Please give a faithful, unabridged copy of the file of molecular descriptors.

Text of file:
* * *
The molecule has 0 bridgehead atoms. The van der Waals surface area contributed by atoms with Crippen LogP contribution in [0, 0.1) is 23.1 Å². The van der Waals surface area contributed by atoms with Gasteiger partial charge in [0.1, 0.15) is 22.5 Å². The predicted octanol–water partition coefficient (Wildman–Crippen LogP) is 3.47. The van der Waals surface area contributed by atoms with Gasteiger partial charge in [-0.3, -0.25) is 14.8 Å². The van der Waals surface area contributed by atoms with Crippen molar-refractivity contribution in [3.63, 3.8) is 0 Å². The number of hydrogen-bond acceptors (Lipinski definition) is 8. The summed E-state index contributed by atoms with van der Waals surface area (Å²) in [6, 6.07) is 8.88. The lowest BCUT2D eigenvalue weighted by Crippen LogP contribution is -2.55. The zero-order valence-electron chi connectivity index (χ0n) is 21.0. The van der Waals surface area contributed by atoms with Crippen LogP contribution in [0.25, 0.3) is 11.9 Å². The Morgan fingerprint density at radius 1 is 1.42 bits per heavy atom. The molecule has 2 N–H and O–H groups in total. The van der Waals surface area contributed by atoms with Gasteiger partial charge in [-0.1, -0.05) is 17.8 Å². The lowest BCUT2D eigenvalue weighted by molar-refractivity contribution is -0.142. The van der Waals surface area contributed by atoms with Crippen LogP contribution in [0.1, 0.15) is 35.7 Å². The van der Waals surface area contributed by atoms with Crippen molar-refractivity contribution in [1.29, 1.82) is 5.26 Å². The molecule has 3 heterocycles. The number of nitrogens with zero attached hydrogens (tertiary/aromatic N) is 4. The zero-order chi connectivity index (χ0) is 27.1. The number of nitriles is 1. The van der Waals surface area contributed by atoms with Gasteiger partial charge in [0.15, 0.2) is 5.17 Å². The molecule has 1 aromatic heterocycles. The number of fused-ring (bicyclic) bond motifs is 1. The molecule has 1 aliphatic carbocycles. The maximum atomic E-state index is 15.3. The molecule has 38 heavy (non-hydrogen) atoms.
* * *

The molecule has 0 bridgehead atoms. The van der Waals surface area contributed by atoms with Crippen LogP contribution in [0, 0.1) is 23.1 Å². The van der Waals surface area contributed by atoms with Gasteiger partial charge in [0.1, 0.15) is 22.5 Å². The predicted octanol–water partition coefficient (Wildman–Crippen LogP) is 3.47. The van der Waals surface area contributed by atoms with Gasteiger partial charge in [-0.3, -0.25) is 14.8 Å². The van der Waals surface area contributed by atoms with Crippen molar-refractivity contribution in [3.63, 3.8) is 0 Å². The number of hydrogen-bond acceptors (Lipinski definition) is 8. The summed E-state index contributed by atoms with van der Waals surface area (Å²) in [6, 6.07) is 8.88. The lowest BCUT2D eigenvalue weighted by Crippen LogP contribution is -2.55. The zero-order valence-electron chi connectivity index (χ0n) is 21.0. The van der Waals surface area contributed by atoms with Crippen LogP contribution in [0.25, 0.3) is 11.9 Å². The Morgan fingerprint density at radius 1 is 1.42 bits per heavy atom. The molecule has 2 N–H and O–H groups in total. The van der Waals surface area contributed by atoms with Gasteiger partial charge in [-0.1, -0.05) is 17.8 Å². The lowest BCUT2D eigenvalue weighted by molar-refractivity contribution is -0.142. The van der Waals surface area contributed by atoms with Crippen LogP contribution in [0.1, 0.15) is 35.7 Å². The van der Waals surface area contributed by atoms with Crippen molar-refractivity contribution in [1.29, 1.82) is 5.26 Å². The molecule has 3 heterocycles. The number of nitrogens with zero attached hydrogens (tertiary/aromatic N) is 4. The zero-order chi connectivity index (χ0) is 27.1. The number of nitriles is 1. The van der Waals surface area contributed by atoms with Gasteiger partial charge in [0.15, 0.2) is 5.17 Å². The molecule has 1 aromatic heterocycles. The number of fused-ring (bicyclic) bond motifs is 1. The molecule has 1 aliphatic carbocycles. The maximum atomic E-state index is 15.3. The molecule has 38 heavy (non-hydrogen) atoms.